DEAR DR. DONOHUE: I am writing to inquire about the mite that invades one’s body and causes dandruff on the head. I have used Selsun Blue shampoo, but it is taking so long to see an effect. I wonder if there is an antibiotic that I could take to get rid of it faster. — M.S.
ANSWER: Dandruff is one form of seborrheic dermatitis — skin inflammation, along with an overproduction of skin cells and oil. The scalp is the place most often affected, but it also can be found on the sides and bridge of the nose, the eyebrows, ears, chest and back.
A mite doesn’t cause it. Some speculate that a yeast (fungus) called Malassezia might be the troublemaker. This yeast is also found on scalps of those without dandruff , but those with dandruff have greatly increased numbers of it.
Quite often, nonprescription treatments work well for dandruff. Selsun Blue is a good one. If, after one month of treatment, there’s no progress, then change to another. Head and Shoulders, Nizoral A-D and T-Gel are a sample of the many products on drugstore shelves. Nizoral A-D contains ketoconazole, a medicine that is active against the Malassezia yeast. Follow directions carefully. Usually they call for daily use until there’s some improvement, and then every-other-day use for a month. From that time on, less-frequent applications are OK. The condition tends to be chronic, so a long commitment is the rule.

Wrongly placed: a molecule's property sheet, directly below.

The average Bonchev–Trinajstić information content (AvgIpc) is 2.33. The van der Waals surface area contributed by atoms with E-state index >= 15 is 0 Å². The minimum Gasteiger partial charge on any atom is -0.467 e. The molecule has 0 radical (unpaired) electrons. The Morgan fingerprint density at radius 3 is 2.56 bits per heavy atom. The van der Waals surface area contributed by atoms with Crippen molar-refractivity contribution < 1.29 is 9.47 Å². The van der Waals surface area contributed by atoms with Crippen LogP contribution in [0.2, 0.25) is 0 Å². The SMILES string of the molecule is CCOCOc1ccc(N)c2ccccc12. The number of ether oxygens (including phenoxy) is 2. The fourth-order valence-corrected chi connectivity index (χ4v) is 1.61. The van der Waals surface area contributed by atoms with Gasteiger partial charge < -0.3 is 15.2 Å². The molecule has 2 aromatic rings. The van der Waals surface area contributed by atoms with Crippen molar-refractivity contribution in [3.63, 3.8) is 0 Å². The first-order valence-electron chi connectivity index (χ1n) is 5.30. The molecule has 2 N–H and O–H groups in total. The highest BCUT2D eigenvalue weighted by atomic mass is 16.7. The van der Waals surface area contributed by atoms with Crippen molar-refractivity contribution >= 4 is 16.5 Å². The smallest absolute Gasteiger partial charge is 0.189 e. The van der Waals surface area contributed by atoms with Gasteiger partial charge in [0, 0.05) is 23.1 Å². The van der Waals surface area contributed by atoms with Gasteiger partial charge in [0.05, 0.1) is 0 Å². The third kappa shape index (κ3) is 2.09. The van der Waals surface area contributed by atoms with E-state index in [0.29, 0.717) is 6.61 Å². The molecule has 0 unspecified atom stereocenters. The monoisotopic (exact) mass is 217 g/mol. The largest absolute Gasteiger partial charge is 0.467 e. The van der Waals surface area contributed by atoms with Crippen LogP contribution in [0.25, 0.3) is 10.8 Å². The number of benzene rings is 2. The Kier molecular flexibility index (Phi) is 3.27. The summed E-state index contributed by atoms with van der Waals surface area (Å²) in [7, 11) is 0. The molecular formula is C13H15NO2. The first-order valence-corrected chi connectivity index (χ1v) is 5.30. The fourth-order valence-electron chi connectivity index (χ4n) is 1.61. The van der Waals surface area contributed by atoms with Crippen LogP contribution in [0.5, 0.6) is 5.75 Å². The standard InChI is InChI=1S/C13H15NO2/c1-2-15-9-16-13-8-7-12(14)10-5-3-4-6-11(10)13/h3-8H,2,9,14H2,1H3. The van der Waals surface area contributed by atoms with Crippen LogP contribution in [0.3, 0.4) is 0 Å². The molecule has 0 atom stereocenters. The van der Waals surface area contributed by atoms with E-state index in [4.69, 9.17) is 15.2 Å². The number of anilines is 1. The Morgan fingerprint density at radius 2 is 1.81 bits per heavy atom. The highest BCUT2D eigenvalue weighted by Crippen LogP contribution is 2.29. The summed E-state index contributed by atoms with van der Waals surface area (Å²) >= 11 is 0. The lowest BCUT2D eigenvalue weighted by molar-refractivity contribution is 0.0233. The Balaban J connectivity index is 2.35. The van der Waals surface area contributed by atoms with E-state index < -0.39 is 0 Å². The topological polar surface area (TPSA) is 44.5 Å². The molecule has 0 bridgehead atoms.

If you’re not making any progress with over-thecounter preparations, then a doctor can provide you with a prescription for more powerful items.
DEAR DR. DONOHUE: Please tell me all you know about post-traumatic stress disorder. I think someone in my family suffers from it. — A.F.
ANSWER: Having faced an event that threatened life or caused serious injury is the basis for post-traumatic stress disorder. The event keeps resurfacing in the mind with a clarity that imparts terror and helplessness, and sometimes guilt. The remembrance can happen during the day or in dreams.
An affected person stays in the alert mode at all times. He or she loses interest in life, neglects those around him or her, suff ers from fragmented sleep, often erupts in outbursts of anger and is usually quite depressed. Soldiers, firemen, policemen and those who suffered a sexual or physical attack are people who most often develop PTSD. With the combination of talk treatment and medicines, these people can usually regain their equilibrium and resume a normal life.
DEAR DR. DONOHUE: A cold front came in, and I had head/face pressure. What is that all about? — R.M.
ANSWER: A change in barometric pressure or a drop in temperature can increase the pain of arthritic joints. Weather changes also can trigger migraine headaches. I haven’t seen head pressure mentioned as occurring with weather changes, but I can imagine how it might happen. The sinus cavities of the head could be subjected to a difference between their own internal pressure and the outside barometric pressure. Perhaps you and I are headed for a Nobel prize with this discovery.
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